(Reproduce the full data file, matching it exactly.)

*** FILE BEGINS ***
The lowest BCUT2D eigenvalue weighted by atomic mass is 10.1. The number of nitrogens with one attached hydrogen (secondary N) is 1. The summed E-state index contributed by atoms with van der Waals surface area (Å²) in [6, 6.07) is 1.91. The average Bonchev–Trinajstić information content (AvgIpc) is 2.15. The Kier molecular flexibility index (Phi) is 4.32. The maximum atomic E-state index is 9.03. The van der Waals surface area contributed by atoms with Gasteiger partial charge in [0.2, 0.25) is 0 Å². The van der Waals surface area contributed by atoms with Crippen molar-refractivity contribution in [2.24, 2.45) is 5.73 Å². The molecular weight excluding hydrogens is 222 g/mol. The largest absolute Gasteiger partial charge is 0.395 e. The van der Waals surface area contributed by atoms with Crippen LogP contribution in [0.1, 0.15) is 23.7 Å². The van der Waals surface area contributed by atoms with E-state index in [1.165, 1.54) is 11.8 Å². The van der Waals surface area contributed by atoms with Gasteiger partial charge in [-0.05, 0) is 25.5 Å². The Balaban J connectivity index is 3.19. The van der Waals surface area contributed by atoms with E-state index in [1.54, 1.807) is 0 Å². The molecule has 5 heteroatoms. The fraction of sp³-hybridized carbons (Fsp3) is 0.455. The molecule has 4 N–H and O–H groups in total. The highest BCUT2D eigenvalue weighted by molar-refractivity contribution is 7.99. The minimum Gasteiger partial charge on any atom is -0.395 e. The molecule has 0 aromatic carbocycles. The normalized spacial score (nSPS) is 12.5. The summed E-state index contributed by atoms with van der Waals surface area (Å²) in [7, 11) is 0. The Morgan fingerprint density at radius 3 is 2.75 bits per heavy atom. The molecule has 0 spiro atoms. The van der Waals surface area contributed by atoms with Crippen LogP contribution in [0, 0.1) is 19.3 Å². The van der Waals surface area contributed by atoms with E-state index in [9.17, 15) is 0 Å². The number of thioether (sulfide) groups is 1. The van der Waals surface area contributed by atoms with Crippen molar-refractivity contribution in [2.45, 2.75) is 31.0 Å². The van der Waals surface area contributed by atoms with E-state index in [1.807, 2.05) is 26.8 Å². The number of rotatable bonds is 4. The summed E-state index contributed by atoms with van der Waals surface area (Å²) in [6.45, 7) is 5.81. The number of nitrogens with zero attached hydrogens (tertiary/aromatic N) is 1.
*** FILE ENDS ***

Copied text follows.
The lowest BCUT2D eigenvalue weighted by atomic mass is 10.1. The number of nitrogens with one attached hydrogen (secondary N) is 1. The summed E-state index contributed by atoms with van der Waals surface area (Å²) in [6, 6.07) is 1.91. The average Bonchev–Trinajstić information content (AvgIpc) is 2.15. The Kier molecular flexibility index (Phi) is 4.32. The maximum atomic E-state index is 9.03. The van der Waals surface area contributed by atoms with Gasteiger partial charge in [0.2, 0.25) is 0 Å². The van der Waals surface area contributed by atoms with Crippen molar-refractivity contribution in [2.24, 2.45) is 5.73 Å². The molecular weight excluding hydrogens is 222 g/mol. The largest absolute Gasteiger partial charge is 0.395 e. The van der Waals surface area contributed by atoms with Crippen LogP contribution in [0.1, 0.15) is 23.7 Å². The van der Waals surface area contributed by atoms with E-state index in [1.165, 1.54) is 11.8 Å². The van der Waals surface area contributed by atoms with Gasteiger partial charge in [-0.05, 0) is 25.5 Å². The Balaban J connectivity index is 3.19. The van der Waals surface area contributed by atoms with E-state index in [1.54, 1.807) is 0 Å². The molecule has 5 heteroatoms. The fraction of sp³-hybridized carbons (Fsp3) is 0.455. The molecule has 4 N–H and O–H groups in total. The highest BCUT2D eigenvalue weighted by molar-refractivity contribution is 7.99. The minimum Gasteiger partial charge on any atom is -0.395 e. The molecule has 0 aromatic carbocycles. The normalized spacial score (nSPS) is 12.5. The summed E-state index contributed by atoms with van der Waals surface area (Å²) in [7, 11) is 0. The Morgan fingerprint density at radius 3 is 2.75 bits per heavy atom. The molecule has 0 spiro atoms. The van der Waals surface area contributed by atoms with Crippen LogP contribution in [0, 0.1) is 19.3 Å². The van der Waals surface area contributed by atoms with E-state index in [9.17, 15) is 0 Å². The number of thioether (sulfide) groups is 1. The van der Waals surface area contributed by atoms with Crippen molar-refractivity contribution in [2.45, 2.75) is 31.0 Å². The van der Waals surface area contributed by atoms with E-state index in [1.807, 2.05) is 26.8 Å². The number of rotatable bonds is 4. The summed E-state index contributed by atoms with van der Waals surface area (Å²) in [6.45, 7) is 5.81. The number of nitrogens with zero attached hydrogens (tertiary/aromatic N) is 1.